12/25/2018 at 09:55 •
If you use ROS when creating robots, then you probably know that it supports utilization of stereo cameras. For example, you can create a depth map of the visible field of view, or make a point cloud. I began to wonder how easy it would be to use our StereoPi, a stereo camera with Raspberry Pi inside, in ROS. Earlier, I’d tested and confirmed that a depth map is easily built using OpenCV; but I had never tried ROS - and so, I decided to conduct this new experiment, and document my process of looking for the solution.---------- more ----------
1. Does ROS for Raspberry Pi exist?
First, I decided to find out if it’s even possible to create a ROS for Raspberry Pi. The first thing that came up on a Google search was a list of instructions for installing various versions of ROS onto Raspberry Pi. This was great - I already had something to go off of! I well remembered how long it took to assemble OpenCV for Raspberry (about 8 hours), so I decided to look for ready-made versions of MicroSD cards to save me some time.
2. Are there any ready-made MicroSD cards with ROS for Raspberry?
Apparently, this issue has also already been solved by several teams of engineers. If you don’t count the one-time creations by enthusiasts, there were 2 types that were consistently renewed with new versions of OS and ROS.
The first type was an ROS installed onto the native OS Raspbian, from the team ROSbots.
Here’s a regularly updated link.
The second was images by Uniquity Robotics on Ubuntu.
And so, the second question was also quickly solved. It was time to dive deeper.
3. What’s the setup for working with a Raspberry Pi camera on ROS?
I decided to check which stereo cameras had ready-made drivers for ROS via this page: http://wiki.ros.org/Sensors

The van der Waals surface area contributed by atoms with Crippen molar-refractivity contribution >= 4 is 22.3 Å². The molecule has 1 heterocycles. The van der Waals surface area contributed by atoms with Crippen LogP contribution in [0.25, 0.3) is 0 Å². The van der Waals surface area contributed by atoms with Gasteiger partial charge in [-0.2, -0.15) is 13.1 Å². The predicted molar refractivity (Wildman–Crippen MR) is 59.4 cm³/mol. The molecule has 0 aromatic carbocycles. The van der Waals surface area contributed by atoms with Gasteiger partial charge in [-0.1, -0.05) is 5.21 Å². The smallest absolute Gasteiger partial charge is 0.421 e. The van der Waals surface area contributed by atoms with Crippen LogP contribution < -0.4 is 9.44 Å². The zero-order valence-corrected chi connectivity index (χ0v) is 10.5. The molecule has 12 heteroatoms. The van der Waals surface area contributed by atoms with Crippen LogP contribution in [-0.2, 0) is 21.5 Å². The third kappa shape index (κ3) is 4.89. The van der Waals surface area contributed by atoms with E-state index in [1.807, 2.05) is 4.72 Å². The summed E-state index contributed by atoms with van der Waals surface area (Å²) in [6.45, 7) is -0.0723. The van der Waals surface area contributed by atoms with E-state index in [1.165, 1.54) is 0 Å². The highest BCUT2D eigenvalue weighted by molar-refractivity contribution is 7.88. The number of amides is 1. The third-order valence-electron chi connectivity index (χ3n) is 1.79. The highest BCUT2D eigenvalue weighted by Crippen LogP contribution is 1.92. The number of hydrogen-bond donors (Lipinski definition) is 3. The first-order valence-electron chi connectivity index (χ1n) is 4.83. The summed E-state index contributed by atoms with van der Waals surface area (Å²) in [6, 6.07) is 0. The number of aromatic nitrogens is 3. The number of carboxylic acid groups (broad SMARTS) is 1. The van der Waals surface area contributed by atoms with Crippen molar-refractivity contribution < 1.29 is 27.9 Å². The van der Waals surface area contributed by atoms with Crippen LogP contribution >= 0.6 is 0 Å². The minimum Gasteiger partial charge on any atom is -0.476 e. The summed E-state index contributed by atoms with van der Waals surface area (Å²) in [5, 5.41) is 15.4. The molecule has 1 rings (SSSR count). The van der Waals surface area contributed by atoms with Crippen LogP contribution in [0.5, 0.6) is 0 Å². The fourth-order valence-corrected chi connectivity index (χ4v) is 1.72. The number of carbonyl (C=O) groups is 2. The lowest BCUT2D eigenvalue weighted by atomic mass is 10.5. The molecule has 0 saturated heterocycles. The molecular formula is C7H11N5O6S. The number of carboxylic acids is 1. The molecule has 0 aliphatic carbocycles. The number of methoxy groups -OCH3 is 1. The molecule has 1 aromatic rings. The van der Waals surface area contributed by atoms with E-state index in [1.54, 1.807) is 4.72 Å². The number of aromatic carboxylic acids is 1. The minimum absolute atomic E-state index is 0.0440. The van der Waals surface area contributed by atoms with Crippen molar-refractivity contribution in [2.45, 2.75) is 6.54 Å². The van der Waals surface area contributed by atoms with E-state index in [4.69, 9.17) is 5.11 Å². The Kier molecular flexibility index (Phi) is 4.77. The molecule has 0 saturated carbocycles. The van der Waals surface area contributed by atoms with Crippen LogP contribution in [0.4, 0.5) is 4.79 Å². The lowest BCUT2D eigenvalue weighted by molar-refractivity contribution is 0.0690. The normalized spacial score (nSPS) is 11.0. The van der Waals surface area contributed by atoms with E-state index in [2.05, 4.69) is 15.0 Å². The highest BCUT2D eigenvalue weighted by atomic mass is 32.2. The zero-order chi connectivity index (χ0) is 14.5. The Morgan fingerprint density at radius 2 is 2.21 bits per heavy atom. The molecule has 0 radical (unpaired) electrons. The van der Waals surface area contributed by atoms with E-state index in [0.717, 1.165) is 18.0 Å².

Here, I found 2 subsections:
2.3 3D Sensors (range finders & RGB-D cameras)
It turned out that the first subsection listed not only stereo cameras, but also TOF sensors and scanning lidars - basically, everything that can immediately provide 3D information. The second was the one with the bulk of the stereo cameras. An attempt to look for drivers for several stereo cameras didn’t bring me any more joy, as it hinted at a gruelling amount of code.
Alright, I decided. Let’s take a step back. How does just one Raspberry Pi camera work in ROS?
Here, I was greeted by 3 pleasant surprises:
- Apparently, there exists a special node for ROS called a
raspicam_node, specialized for work with Raspberry Pi.
- The sources of this node are uploaded to github, and the code is regularly maintained and well documented: https://github.com/UbiquityRobotics/raspicam_node
- The creator of the node, Rohan Agrawal (@Rohbotics) works for a company which actively maintains one of the ready-made images for Raspberry Pi
I looked over the github repository
rasoicam_nodeand checked the issues section. There, I discovered an open issue called “stereo mode”, almost 7 months of age, without any answers or comments. In this, more or less, the rest of the story unfolded.
4. Hardcore or not?
To avoid asking the authors any childish questions, I decided to check the sources and see what an addition of stereo mode entails. I was mostly interested in this C++ subsection: https://github.com/UbiquityRobotics/raspicam_node/tree/kinetic/src
It turned out that the driver was coded at the MMAL level. I then remembered that the implementation code for stereoscopic mode was open-source, and readily available (you can find the implementation history here on Raspberry Pi forum); the task of coding a full stereoscopic driver for ROS was doable, but sizable. Furthermore, I looked at other stereoscopic cameras’ driver descriptions and found out that the driver needed not only to publish the left and right images, but also to implement separate calibration parameters for each camera and do a lot of other things. This stretched the experiments out to one or two months. After considering this, I decided not to put all my eggs in one basket: I would split up my efforts, asking the author about support for stereo, and meanwhile trying to find a simpler, but functional solution on my own.